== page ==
A labor of love all over again

Volunteers, some still inspired by working on project 11 years ago, regroup to give Port’s accessible Possibility Playground a $250,000 makeover

WORK TO RESURFACE and expand Possibility Playground in Port Washington was set to begin Wednesday. The surface of the playground has been patched repeatedly during the past 11 years. Photo by Sam Arendt
Ozaukee Press staff

Jerry Baganz of Port Washington worked on Possibility Playground when the community built the play area for children of all abilities in 2008 and said it captured his heart.

“I definitely feel an affinity for the playground,” he said. “It’s such an incredibly happy place.”

So when Mardy McGarry, a retired special education teacher who spearheaded the Possibility Playground project with Sue Mayer, asked if he could help out with a project for the playground’s $250,000 rebuild that begins this week, Baganz quickly said yes.

The project was a replica of the bandshell in Veterans Park, which will house a number of new musical instruments when it’s installed later this month. The contractor had drawn up plans for the structure but didn’t realize how complex it was with all the curves that make up the arched structure.

“Mardy called me and asked me to meet with him,” Baganz recalled. “It’s turned into a much bigger project.”

Baganz turned to a group of friends, retired men who attend his church, Living Hope Lutheran Church in Saukville, for help. They are now building the interior of the bandshell, while the contractor will build the structure around it.

The men, who Baganz jokingly refers to as Old Curmudgeon Development, or OCD, have spent months building the structure in Baganz’s storage shed in the Town of Port Washington.

“We’ve all banded together and said, ‘Let’s get this thing done,’” he said. “It’s a wonderful cause. Many of these men have a great deal of skill, and this gives all of us an opportunity to use those skills productively.”

Baganz estimated the men have spent 350 to 400 hours on the project, painstakingly putting together 850 pieces to create the bandshell.

“Our goal is to finish this week, recover next week and then help with the build at the end of September,” he said.

“These men have given their hearts and souls to this,” McGarry said. “It’s so intricate. It’s a real building. It’ll be such an icon.” 

Instruments children can play with their hands, including emperor chimes and several types of drums, will be located around the bandshell. 

Their work, in turn, helped inspire Port Washington State Bank to donate $25,000 to pay for the bandshell in honor of the bank’s 120th anniversary.

Bank President and CEO Steve Schowalter said he met with Baganz and was impressed by what he saw.

“I was deeply impressed by the great lengths Jerry and his team were taking to build the replica, and it reminded me of our own team’s talent and dedication,” he said.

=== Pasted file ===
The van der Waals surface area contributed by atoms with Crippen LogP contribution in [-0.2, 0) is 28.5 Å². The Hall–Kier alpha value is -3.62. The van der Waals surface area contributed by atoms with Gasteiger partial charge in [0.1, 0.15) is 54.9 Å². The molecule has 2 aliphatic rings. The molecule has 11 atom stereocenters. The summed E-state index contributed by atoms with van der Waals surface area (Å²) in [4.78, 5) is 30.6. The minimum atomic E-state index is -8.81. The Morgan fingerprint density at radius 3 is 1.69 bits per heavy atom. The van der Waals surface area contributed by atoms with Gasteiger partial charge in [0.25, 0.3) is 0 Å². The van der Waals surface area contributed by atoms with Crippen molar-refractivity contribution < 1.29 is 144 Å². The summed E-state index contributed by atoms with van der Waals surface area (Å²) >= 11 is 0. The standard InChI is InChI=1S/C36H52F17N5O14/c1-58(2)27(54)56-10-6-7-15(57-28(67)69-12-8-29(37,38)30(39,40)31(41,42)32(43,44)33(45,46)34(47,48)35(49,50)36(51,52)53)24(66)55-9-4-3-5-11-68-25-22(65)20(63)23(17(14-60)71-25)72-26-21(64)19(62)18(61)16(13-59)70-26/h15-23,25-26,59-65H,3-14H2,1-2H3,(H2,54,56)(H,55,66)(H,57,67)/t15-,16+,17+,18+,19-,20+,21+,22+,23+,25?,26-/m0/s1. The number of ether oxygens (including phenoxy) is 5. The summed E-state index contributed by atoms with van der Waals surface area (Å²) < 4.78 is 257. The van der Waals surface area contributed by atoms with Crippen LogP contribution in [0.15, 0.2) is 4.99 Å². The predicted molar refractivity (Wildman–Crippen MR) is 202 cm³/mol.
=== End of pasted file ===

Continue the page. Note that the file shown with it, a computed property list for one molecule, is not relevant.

The bank previously sponsored a fire truck at the playground, Schowalter said, adding, “It’s such a nice resource for the community.”

His son James, the bank’s senior vice president and chief credit officer, said it’s part of the fabric of the community.

“Whether it’s a softball game on a Saturday in spring or a visit to a park with your kids after a hard day’s work, these are timeless traditions that I want our children to have.”

Spending time at Possibility Playground has become a tradition for many families in Port since it was built by community members over a six-day period in 2008. 

As it became apparent the surface needed to be replaced this year, the playground organizers took a look around and realized it was time to refresh the area, McGarry said. A donation by local philanthropist Shirli Flack kicked off the effort.

In addition to the bandshell, these features include a colorful Loch Ness Monster called Nessie that will greet visitors at the entrance to the playground, a new twisty slide with a treehouse atop it, a wheelchair accessible merry-go-round, a double-sided, covered bench and a variety of new activity panels. 

City crews closed the park on Wednesday to remove the surface of the playground, and work on the various projects will be done from Sept. 24 to 28. 

Once again, the work will be done by community volunteers. Volunteer coordinator Melissa Niemeyer said three crews a day will work from 8 a.m. to 8 p.m., with about 30 volunteers needed for each shift.

“Our last build was so big,” she said, noting that there were 150 people per shift needed then. “This is much smaller.”

People have been volunteering, she said, but more are needed to fill unskilled and skilled — defined as people who are willing to run power tools — slots.

“None of our shifts are closed yet, but we have people signed up for each shift,” Niemeyer said, adding that a number of students involved in Port High’s Port Pride initiative are expected to join the work crews. Volunteers must be 14 and older.

A number of those who signed up participated in the last build, Niemeyer said, and there are also a number of people who have worked on other accessible playgrounds.

Many of those other playgrounds were inspired by Possibility Playground, McGarry said.

“When we first suggested this, people didn’t really get what we wanted to do or why,” McGarry said. “We built it and they said, ‘Ahh, I get it now.’ People love this playground. They want to be part of it. It’s used every day.

“And we inspired a lot of people who said, ‘If they can do this, we can do this.’”

To volunteer, visit possibilityplayground.org and click on the volunteer link.


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Ozaukee Press

Wisconsin’s largest paid circulation community weekly newspaper. Serving Port Washington, Saukville, Grafton, Fredonia, Belgium, as well as Ozaukee County government. Locally owned and printed in Port Washington, Wisconsin.

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